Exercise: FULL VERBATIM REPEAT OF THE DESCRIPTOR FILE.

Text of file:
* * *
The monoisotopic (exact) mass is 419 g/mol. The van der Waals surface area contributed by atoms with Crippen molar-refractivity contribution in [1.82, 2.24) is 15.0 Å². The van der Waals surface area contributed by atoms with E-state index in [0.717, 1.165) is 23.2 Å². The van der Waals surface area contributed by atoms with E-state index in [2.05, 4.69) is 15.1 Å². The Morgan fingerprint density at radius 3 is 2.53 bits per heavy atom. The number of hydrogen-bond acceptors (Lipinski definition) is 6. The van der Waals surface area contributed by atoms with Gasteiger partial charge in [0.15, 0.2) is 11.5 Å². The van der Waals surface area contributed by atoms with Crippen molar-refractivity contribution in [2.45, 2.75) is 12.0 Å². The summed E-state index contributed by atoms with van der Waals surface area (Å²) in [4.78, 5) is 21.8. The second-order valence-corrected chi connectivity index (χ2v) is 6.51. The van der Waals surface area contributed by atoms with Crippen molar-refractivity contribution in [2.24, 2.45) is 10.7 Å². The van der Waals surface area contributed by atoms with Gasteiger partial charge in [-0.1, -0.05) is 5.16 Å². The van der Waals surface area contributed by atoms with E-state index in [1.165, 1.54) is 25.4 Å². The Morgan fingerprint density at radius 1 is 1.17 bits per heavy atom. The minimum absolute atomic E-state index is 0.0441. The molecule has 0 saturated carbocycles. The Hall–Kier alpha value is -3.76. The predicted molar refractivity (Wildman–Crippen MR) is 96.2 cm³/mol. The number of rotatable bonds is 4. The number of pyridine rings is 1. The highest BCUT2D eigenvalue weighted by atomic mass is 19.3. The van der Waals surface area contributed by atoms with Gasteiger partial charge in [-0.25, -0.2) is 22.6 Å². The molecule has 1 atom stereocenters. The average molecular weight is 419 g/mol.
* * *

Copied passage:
The monoisotopic (exact) mass is 419 g/mol. The van der Waals surface area contributed by atoms with Crippen molar-refractivity contribution in [1.82, 2.24) is 15.0 Å². The van der Waals surface area contributed by atoms with E-state index in [0.717, 1.165) is 23.2 Å². The van der Waals surface area contributed by atoms with E-state index in [2.05, 4.69) is 15.1 Å². The Morgan fingerprint density at radius 3 is 2.53 bits per heavy atom. The number of hydrogen-bond acceptors (Lipinski definition) is 6. The van der Waals surface area contributed by atoms with Gasteiger partial charge in [0.15, 0.2) is 11.5 Å². The van der Waals surface area contributed by atoms with Crippen molar-refractivity contribution in [2.45, 2.75) is 12.0 Å². The summed E-state index contributed by atoms with van der Waals surface area (Å²) in [4.78, 5) is 21.8. The second-order valence-corrected chi connectivity index (χ2v) is 6.51. The van der Waals surface area contributed by atoms with Crippen molar-refractivity contribution in [2.24, 2.45) is 10.7 Å². The van der Waals surface area contributed by atoms with Gasteiger partial charge in [-0.1, -0.05) is 5.16 Å². The van der Waals surface area contributed by atoms with E-state index in [1.165, 1.54) is 25.4 Å². The Morgan fingerprint density at radius 1 is 1.17 bits per heavy atom. The minimum absolute atomic E-state index is 0.0441. The molecule has 0 saturated carbocycles. The Hall–Kier alpha value is -3.76. The predicted molar refractivity (Wildman–Crippen MR) is 96.2 cm³/mol. The number of rotatable bonds is 4. The number of pyridine rings is 1. The highest BCUT2D eigenvalue weighted by atomic mass is 19.3. The van der Waals surface area contributed by atoms with Gasteiger partial charge in [-0.25, -0.2) is 22.6 Å². The molecule has 1 atom stereocenters. The average molecular weight is 419 g/mol.